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Sexual Health and Development

Romantic Relationships in Adolescence

Romantic relationships have much to teach adolescents about communication, emotion, empathy, identity, and (for some couples) sex. While these lessons can often provide a valuable foundation for long-term relationships in adulthood, they are also important contributors to growth, resilience, and happiness in the teen years.

In adolescence, having a romantic partner can boost one's confidence. When relationships are characterized by intimacy and good communication, youth are happier with themselves. Young people value the support, trust, and closeness they experience in romantic relationships. In fact, teens have more conflicts with their parents and peers than with romantic partners, though conflict within romantic relationships increases with age. Spending time together doing activities that both partners enjoy is very important to young couples. When this dimension of intimacy is missing, relationships often come to an end.

Relationships can support sexual development, an important part of growing to adulthood. Most adolescents believe that sex should occur within the context of a romantic relationship, and while not all relationships are sexual, most sexually active youth are monogamous. For more on romantic relationships and sexual experience, see Youth Statistics: Sexual Health.

Of course, relationships can have down sides too. Entering the world of relationships almost inevitably leads to the emotionally vulnerable experience of breaking up. For youth who are more sensitive to rejection, breaking up can trigger a dive into self-doubt and despair. Low-quality relationships that are characterized by a lack of trust, constant conflict, and dating violence can also leave young people prey to depression and anxiety.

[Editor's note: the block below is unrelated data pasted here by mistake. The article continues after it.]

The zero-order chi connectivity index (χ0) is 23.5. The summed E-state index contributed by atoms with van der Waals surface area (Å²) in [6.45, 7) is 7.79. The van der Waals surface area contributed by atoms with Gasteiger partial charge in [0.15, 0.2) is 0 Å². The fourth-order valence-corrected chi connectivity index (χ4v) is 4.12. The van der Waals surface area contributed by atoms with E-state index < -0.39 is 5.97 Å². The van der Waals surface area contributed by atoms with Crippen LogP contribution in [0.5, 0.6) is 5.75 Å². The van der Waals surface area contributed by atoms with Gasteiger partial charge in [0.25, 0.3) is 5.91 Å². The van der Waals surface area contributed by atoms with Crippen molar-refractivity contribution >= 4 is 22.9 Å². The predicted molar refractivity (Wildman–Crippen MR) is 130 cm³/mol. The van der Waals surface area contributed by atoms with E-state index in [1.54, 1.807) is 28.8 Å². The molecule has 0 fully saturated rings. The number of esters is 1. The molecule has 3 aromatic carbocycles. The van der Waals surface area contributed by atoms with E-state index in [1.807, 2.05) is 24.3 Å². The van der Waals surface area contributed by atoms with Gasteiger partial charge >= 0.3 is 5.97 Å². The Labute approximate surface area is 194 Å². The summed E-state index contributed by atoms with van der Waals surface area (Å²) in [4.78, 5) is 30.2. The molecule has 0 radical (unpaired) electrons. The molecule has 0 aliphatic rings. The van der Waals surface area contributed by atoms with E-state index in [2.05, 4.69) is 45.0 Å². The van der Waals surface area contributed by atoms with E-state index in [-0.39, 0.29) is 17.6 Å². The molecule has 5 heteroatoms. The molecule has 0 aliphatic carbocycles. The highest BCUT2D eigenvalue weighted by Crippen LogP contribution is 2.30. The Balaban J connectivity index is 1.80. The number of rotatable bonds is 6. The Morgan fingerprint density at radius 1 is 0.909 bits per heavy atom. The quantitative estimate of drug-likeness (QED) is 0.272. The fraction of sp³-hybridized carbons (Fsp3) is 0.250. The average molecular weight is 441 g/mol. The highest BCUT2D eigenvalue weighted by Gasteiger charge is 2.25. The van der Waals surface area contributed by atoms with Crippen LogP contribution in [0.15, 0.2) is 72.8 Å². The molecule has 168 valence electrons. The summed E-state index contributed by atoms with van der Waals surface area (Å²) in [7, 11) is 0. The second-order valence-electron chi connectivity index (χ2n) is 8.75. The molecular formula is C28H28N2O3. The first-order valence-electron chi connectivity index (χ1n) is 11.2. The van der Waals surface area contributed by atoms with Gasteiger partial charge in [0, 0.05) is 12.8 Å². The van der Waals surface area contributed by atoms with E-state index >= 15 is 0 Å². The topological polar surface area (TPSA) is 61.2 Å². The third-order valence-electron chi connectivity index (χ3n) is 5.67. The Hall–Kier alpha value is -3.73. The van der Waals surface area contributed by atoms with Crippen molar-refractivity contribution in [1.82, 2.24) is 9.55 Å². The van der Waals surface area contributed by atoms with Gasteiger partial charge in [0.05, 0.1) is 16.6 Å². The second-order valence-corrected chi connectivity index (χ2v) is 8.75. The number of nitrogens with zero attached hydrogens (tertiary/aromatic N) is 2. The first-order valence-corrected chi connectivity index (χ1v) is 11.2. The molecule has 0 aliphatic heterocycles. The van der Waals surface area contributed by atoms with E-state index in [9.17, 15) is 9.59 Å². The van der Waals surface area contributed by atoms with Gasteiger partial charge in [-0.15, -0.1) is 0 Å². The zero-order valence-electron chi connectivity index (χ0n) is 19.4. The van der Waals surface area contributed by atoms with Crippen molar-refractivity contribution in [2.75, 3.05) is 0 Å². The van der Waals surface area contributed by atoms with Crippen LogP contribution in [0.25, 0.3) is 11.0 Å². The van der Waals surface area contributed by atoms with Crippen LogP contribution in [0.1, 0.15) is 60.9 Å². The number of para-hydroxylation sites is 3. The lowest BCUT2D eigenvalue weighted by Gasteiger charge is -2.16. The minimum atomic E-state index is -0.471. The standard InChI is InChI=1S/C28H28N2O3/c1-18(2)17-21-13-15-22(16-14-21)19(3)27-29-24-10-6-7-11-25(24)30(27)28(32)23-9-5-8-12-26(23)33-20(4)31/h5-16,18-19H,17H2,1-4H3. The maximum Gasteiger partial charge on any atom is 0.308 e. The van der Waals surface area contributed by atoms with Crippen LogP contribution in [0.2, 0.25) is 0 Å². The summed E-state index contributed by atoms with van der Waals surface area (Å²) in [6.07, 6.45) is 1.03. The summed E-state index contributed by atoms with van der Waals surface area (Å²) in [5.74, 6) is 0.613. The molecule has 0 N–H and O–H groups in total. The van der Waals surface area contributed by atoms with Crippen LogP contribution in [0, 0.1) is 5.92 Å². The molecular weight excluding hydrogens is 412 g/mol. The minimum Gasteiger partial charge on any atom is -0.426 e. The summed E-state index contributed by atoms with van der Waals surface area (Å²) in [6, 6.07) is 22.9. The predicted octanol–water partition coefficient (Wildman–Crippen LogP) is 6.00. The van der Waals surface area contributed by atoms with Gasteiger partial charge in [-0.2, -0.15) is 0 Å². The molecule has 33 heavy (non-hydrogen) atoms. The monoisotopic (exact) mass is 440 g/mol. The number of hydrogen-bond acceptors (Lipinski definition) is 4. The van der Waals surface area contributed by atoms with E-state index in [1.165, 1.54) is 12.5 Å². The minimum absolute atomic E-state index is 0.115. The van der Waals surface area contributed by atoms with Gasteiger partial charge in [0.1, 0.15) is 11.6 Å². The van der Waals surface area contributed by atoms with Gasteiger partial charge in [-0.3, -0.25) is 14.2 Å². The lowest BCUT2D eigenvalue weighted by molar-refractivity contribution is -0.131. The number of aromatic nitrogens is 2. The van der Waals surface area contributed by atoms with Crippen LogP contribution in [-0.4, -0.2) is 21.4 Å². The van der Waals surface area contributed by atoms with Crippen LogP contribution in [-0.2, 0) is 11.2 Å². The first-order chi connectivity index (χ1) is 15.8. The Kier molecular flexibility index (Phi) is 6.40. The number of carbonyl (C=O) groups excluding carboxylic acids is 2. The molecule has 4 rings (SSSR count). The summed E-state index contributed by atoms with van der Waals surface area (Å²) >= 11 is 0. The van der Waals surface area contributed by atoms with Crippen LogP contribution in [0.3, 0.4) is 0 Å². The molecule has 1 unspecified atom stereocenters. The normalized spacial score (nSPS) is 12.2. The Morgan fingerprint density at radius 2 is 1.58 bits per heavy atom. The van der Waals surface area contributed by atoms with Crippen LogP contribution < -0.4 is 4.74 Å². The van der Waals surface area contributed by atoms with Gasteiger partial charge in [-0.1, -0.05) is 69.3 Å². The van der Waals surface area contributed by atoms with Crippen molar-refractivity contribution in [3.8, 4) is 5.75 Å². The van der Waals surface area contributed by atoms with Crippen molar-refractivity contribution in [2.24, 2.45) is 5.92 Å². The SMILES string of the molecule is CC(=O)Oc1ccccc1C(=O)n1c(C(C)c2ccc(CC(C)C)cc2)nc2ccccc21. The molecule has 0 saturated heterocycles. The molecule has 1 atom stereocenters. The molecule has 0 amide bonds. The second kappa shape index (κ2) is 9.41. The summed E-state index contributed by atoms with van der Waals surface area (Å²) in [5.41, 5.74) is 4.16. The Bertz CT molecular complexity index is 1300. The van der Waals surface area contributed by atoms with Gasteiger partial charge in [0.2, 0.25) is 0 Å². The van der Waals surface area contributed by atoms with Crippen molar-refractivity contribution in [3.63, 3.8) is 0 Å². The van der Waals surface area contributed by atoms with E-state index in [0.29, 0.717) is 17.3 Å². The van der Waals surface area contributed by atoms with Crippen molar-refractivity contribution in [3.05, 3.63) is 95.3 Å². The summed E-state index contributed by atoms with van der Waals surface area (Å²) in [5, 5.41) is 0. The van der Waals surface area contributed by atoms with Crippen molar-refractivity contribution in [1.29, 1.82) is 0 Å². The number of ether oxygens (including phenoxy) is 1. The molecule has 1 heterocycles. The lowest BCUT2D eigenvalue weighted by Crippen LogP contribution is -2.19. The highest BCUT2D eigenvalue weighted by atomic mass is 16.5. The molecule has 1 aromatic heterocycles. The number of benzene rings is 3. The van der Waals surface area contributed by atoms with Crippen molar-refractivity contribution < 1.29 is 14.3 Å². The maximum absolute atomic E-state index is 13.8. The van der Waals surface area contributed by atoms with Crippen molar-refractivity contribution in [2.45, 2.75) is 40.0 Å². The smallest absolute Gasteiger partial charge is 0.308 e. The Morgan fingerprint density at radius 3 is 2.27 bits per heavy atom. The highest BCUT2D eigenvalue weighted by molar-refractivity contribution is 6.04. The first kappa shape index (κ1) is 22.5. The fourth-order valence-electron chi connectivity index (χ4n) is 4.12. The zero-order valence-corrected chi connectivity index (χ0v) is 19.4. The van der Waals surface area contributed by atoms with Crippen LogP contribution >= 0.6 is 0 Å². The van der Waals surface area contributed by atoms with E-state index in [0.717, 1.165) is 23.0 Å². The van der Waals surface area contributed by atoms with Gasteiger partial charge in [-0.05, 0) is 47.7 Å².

Pre-teen dating, especially for girls and especially when sex is involved, is associated with depression. The relationship between early dating and depression is not entirely understood. Inequality within a relationship and poor treatment by a partner could well lead to depression, but the source of emotional difficulty could also come from outside the relationship. Very young girls who date often come from families that are struggling, and may begin relationships already vulnerable to depression. There is also some evidence that depression leads young girls to seek relationships.

Prevalence and Sequence

About one in three 13-year-olds has had a romantic relationship, and the number naturally increases with age: By age 17, most youth have had some experience with romantic relationships. Teens typically have more than one such relationship over the course of their adolescence, most often four.

Culture and sexual orientation have an impact on the timing and number of relationships. For example, Asian American teens tend to enter romantic relationships later than other teens; generally speaking, dating in adolescence is less accepted in Asian cultures. Sexual minority youth face hurdles in meeting potential partners. While many adolescents meet their romantic partners in school, sexual minority youth are less likely to find these social circles at school, given the level of discrimination they experience as well as the small numbers of youth who have come out.

Childhood and Early Teens

Most of a child's friends are likely to be of the same gender. Puberty launches intense interest in romantic relationships. In the pre- and early teen years, romance comes on the scene in the form of crushes, though there may be little contact with the object of infatuation. Those in their early teens — especially individuals with high social standing — typically socialize outside of school in mixed-gender groups. They then begin to pair off in brief dating relationships, often following in the footsteps of the most popular of their peers.